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How to Read a Land Survey

Land surveys are an important part of heritage and history and without them who knows what the world would look like.  In fact, if it weren't for land surveys, we would not have maps. And although you should always consult a professional land surveyor regarding measurements on your property, let's look at how to read a land survey.

What is a Land Survey?

The term land survey can be considered to be very broad as it encompasses a wide range of different types of surveys. However, a land survey can more simply be defined as a certificate of land location that demonstrates the boundaries of a particular property.

Almost every home that is sold in the USA will have a land survey created before it is sold. This gives the new owners a legal document that indicates exactly what land is theirs when they purchase the property.

Land surveys can be very complex and not all land surveys simply pinpoint boundary lines. Depending on the purpose for the survey it may include other elements such as elevation of the land and features of the land among other things. We shall look at the different types of land surveys below.

Types of Land Survey

There are dozens of different types of land surveys produced, each with a different purpose and each containing different elements.  Also see this article:  


Some of the different types of land surveys include: hydrographic land surveys, topographical land surveys, geological land surveys, cadastral surveys, construction surveys and geodetic surveys.

How to read a land survey depends on the type of land survey that you are looking at. Many types of land surveys are very detailed and it is very hard to understand or read them without having prior training.

For example, construction land surveys are covered in a huge number of details such as position of fences, buildings, roads; horizontal positions; detailed dimensions and more.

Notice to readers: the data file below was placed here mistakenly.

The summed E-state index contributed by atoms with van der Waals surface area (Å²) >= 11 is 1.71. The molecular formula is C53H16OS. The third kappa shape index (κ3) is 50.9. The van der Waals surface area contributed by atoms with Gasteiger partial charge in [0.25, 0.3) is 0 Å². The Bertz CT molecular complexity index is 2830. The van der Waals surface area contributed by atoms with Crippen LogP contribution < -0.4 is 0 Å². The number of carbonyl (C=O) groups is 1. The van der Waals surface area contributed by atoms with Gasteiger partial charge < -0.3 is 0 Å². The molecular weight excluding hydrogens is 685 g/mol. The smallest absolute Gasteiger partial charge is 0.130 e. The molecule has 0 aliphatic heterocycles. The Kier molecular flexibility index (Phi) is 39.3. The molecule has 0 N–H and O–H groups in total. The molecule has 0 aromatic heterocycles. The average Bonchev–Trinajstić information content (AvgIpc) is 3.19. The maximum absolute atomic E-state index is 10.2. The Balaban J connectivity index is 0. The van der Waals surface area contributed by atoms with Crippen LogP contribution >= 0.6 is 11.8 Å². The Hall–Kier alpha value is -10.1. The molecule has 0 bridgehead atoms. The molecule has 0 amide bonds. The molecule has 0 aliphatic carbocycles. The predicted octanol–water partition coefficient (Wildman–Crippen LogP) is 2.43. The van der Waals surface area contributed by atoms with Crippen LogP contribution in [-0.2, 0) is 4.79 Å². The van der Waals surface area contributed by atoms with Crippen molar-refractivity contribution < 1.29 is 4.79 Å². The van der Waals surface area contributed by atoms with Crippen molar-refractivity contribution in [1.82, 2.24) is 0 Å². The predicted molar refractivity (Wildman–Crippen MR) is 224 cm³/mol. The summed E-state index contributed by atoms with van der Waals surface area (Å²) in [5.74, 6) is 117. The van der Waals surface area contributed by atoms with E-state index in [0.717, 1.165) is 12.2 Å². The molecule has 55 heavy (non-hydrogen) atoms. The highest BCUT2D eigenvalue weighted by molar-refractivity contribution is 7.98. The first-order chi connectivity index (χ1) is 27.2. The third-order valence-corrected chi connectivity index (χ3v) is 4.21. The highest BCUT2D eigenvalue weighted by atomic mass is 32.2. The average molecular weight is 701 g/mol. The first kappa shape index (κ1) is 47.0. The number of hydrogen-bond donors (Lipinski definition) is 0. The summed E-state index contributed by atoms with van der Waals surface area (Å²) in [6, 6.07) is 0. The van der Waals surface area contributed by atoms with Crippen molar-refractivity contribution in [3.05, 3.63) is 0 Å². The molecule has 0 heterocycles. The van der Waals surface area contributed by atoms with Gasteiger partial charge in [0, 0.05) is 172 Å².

Below we shall look at how to read a land survey.

How to Read a Land Survey

For the purposes of this article we shall look at the most common form of land survey - a boundary land survey. Understanding how to read a land survey of this kind is very simple especially compared to some of the more elaborate types that we looked at above.

A boundary land survey is used to establish the true property lines corners of a parcel of land. There are several reasons why property owners may request a boundary land survey including for the purposes of building a fence, to resolve property disputes with neighbors and to obtain building permits. In many cases boundary land surveys are also required as evidence in court.

So how to read a land survey? The first thing you will need to do is read the description of the property written in the appendix of the land survey. This will give you a general idea about what the land survey contains as well as basic measurements that are used on it.

You should then lay out the entire document on the floor or a table (they can often be very large) and find the legend for the survey so you understand what all the symbols on the map represent. The most common symbols include roads (or varying sizes), fences and natural and artificial landmarks.

On the land survey you will find a grid pattern across the entire survey - each grid represents one square mile. If you are looking for your personal property on the land survey then use identifiable roads and landmarks as a reference to locate your property.


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